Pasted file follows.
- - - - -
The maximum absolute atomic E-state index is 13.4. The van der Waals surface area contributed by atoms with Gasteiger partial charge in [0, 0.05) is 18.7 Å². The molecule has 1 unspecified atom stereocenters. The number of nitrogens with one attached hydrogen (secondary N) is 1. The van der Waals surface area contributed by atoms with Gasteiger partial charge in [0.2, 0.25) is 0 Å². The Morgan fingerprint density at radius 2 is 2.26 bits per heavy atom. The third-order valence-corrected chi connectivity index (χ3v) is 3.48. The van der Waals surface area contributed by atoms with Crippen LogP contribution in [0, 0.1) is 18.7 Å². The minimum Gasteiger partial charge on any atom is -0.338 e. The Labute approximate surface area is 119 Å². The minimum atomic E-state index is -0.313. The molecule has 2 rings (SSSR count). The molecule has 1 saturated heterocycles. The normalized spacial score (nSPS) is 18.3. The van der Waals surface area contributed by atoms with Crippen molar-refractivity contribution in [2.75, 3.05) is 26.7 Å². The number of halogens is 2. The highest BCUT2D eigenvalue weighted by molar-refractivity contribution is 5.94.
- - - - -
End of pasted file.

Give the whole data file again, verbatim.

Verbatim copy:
The maximum absolute atomic E-state index is 13.4. The van der Waals surface area contributed by atoms with Gasteiger partial charge in [0, 0.05) is 18.7 Å². The molecule has 1 unspecified atom stereocenters. The number of nitrogens with one attached hydrogen (secondary N) is 1. The van der Waals surface area contributed by atoms with Gasteiger partial charge in [0.2, 0.25) is 0 Å². The Morgan fingerprint density at radius 2 is 2.26 bits per heavy atom. The third-order valence-corrected chi connectivity index (χ3v) is 3.48. The van der Waals surface area contributed by atoms with Crippen LogP contribution in [0, 0.1) is 18.7 Å². The minimum Gasteiger partial charge on any atom is -0.338 e. The Labute approximate surface area is 119 Å². The minimum atomic E-state index is -0.313. The molecule has 2 rings (SSSR count). The molecule has 1 saturated heterocycles. The normalized spacial score (nSPS) is 18.3. The van der Waals surface area contributed by atoms with Crippen molar-refractivity contribution in [2.75, 3.05) is 26.7 Å². The number of halogens is 2. The highest BCUT2D eigenvalue weighted by molar-refractivity contribution is 5.94.